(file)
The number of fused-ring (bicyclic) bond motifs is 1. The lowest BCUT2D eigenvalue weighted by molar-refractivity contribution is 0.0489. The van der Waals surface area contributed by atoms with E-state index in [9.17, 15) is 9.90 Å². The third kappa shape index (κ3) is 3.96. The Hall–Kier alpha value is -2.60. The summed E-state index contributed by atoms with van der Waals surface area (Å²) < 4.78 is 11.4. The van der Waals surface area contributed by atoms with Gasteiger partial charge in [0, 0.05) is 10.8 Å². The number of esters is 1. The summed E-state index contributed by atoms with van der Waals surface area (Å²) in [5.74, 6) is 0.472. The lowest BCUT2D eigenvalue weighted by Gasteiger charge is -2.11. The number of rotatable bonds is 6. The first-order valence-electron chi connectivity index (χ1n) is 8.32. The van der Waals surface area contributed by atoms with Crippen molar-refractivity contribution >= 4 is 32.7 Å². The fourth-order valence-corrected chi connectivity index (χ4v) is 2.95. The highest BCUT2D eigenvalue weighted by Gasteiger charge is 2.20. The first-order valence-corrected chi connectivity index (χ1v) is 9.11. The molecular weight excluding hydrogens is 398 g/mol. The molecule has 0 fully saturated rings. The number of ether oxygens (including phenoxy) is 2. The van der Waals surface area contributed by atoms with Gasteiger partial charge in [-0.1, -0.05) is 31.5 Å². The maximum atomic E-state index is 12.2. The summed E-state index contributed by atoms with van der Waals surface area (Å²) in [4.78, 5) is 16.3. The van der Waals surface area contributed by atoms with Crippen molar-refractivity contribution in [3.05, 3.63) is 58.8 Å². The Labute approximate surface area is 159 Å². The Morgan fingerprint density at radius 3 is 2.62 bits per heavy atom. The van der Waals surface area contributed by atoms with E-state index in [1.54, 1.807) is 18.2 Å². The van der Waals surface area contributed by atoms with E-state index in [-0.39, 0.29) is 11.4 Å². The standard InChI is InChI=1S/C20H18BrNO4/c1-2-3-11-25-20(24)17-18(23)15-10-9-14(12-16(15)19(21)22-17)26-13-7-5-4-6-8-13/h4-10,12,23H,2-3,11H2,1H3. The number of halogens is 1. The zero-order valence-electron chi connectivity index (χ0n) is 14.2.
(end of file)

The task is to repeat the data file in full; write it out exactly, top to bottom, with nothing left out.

The number of fused-ring (bicyclic) bond motifs is 1. The lowest BCUT2D eigenvalue weighted by molar-refractivity contribution is 0.0489. The van der Waals surface area contributed by atoms with E-state index in [9.17, 15) is 9.90 Å². The third kappa shape index (κ3) is 3.96. The Hall–Kier alpha value is -2.60. The summed E-state index contributed by atoms with van der Waals surface area (Å²) < 4.78 is 11.4. The van der Waals surface area contributed by atoms with Gasteiger partial charge in [0, 0.05) is 10.8 Å². The number of esters is 1. The summed E-state index contributed by atoms with van der Waals surface area (Å²) in [5.74, 6) is 0.472. The lowest BCUT2D eigenvalue weighted by Gasteiger charge is -2.11. The number of rotatable bonds is 6. The first-order valence-electron chi connectivity index (χ1n) is 8.32. The van der Waals surface area contributed by atoms with Crippen molar-refractivity contribution >= 4 is 32.7 Å². The fourth-order valence-corrected chi connectivity index (χ4v) is 2.95. The highest BCUT2D eigenvalue weighted by Gasteiger charge is 2.20. The first-order valence-corrected chi connectivity index (χ1v) is 9.11. The molecular weight excluding hydrogens is 398 g/mol. The molecule has 0 fully saturated rings. The number of ether oxygens (including phenoxy) is 2. The van der Waals surface area contributed by atoms with Gasteiger partial charge in [-0.1, -0.05) is 31.5 Å². The maximum atomic E-state index is 12.2. The summed E-state index contributed by atoms with van der Waals surface area (Å²) in [4.78, 5) is 16.3. The van der Waals surface area contributed by atoms with Crippen molar-refractivity contribution in [3.05, 3.63) is 58.8 Å². The Labute approximate surface area is 159 Å². The Morgan fingerprint density at radius 3 is 2.62 bits per heavy atom. The van der Waals surface area contributed by atoms with E-state index in [1.54, 1.807) is 18.2 Å². The van der Waals surface area contributed by atoms with E-state index in [-0.39, 0.29) is 11.4 Å². The standard InChI is InChI=1S/C20H18BrNO4/c1-2-3-11-25-20(24)17-18(23)15-10-9-14(12-16(15)19(21)22-17)26-13-7-5-4-6-8-13/h4-10,12,23H,2-3,11H2,1H3. The number of halogens is 1. The zero-order valence-electron chi connectivity index (χ0n) is 14.2.